Rayon, one of Dupont's first man-made fibers, was a thin weak material that was coined as “artificial silk” Due to it's lack of strength it was mostly used in place of silk in clothing or decorative uses. However, in 1929 chemists were successful in strengthening the filaments into a strong fiber. The product was called CORDURA® and was primary used as sewing threads and tire cords. CORDURA® was further improved during WWII. CORDURA® had a unique quality no other fiber had, it strengthen when heated. As a result, CORDURA® became extensively used in military tires made from synthetic rubber.

CORDURA® was very similar to and shared many properties with nylon. During the 1950's after multiple performance tests nylon, the “Miracle Fabric” once again showed it's superiority and demands for CORDURA® soon dwindled. However, by 1977, researchers discovered CORDURA® could easily be dyed and retain vibrant colors and production was funneled into soft-sided luggage. CORDURA® claimed over 40% of the luggage market and continued to expand into sporting boots and shoes, backpacks, and golf and ski bags. As improvements continued CORDURA® became softer and lighter. This light weight aspect allowed CORDURA® more protection against fading from the elements.


In the 1920's a chemistry professor at the University of Notre Dame, Fr Julius Arthur Nieuwland, discovered a jelly substance that possessed the ability to mimic the traits of rubber when hardened. The patent rights were sold to DuPont who continued further research. In late 1931, DuPont introduce DuPrene, a new substance that resembled natural rubber yet contained superior properties. These properties included a higher resistance to degradation of water, oil, and heat, therefore it was ideal for telephone wire insulation and gasket and hose components in car and truck engines.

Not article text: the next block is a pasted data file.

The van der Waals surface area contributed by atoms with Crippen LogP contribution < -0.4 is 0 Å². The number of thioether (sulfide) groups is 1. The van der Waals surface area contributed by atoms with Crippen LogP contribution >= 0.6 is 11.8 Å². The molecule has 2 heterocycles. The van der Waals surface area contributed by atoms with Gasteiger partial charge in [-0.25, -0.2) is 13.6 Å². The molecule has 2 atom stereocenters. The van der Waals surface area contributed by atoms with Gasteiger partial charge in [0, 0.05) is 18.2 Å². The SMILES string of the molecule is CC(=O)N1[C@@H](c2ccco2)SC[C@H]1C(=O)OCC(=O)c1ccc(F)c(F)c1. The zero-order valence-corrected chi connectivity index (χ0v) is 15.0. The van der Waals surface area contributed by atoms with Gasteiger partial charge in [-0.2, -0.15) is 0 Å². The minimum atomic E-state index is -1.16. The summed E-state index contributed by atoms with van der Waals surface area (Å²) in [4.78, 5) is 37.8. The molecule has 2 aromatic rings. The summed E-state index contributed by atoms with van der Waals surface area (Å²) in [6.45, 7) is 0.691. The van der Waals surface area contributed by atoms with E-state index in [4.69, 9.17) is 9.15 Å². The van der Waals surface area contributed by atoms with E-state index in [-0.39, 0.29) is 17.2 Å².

DuPont continued to improve the the manufacturing process which removed the original harsh, foul smell. The improved product was then ideal for sealants, gloves, and the soles of shoes. However, like nylon, during WWII neoprene was removed from the commercial market and all material was used by the military.

After the commercial ban neoprene was reintroduced to the American public and continues to be an essential component in the manufacturing of adhesives, sealants, power transmission straps or belts, hoses and tubes.

In the early 1950's the neoprene wet suit was born. Made of a single layer of neoprene that insulated the body, surfers and swimmers could now enjoy the ocean in less than ideal conditions. The original wetsuit was composed of a single layer of neoprene with no liner. Naturally sticky the inside of the suit was coated in talcum powder. However, the suit was still delicate and even the most careful surfers would tear the suits while attempting to put them on. After years of improvement the modern wetsuit main component is neoprene, generally lined with nylon.

In conclusion, from the strong natural fibers that helped propel exploration ships to man-made miracle fabric that aided in national defense, heavy duty fabric has been utilized and improved on for centuries and continues to be an integral part of human life and safety. As man continues to build and grow while facing new obstacles the search for more innovative fabrics will always continue.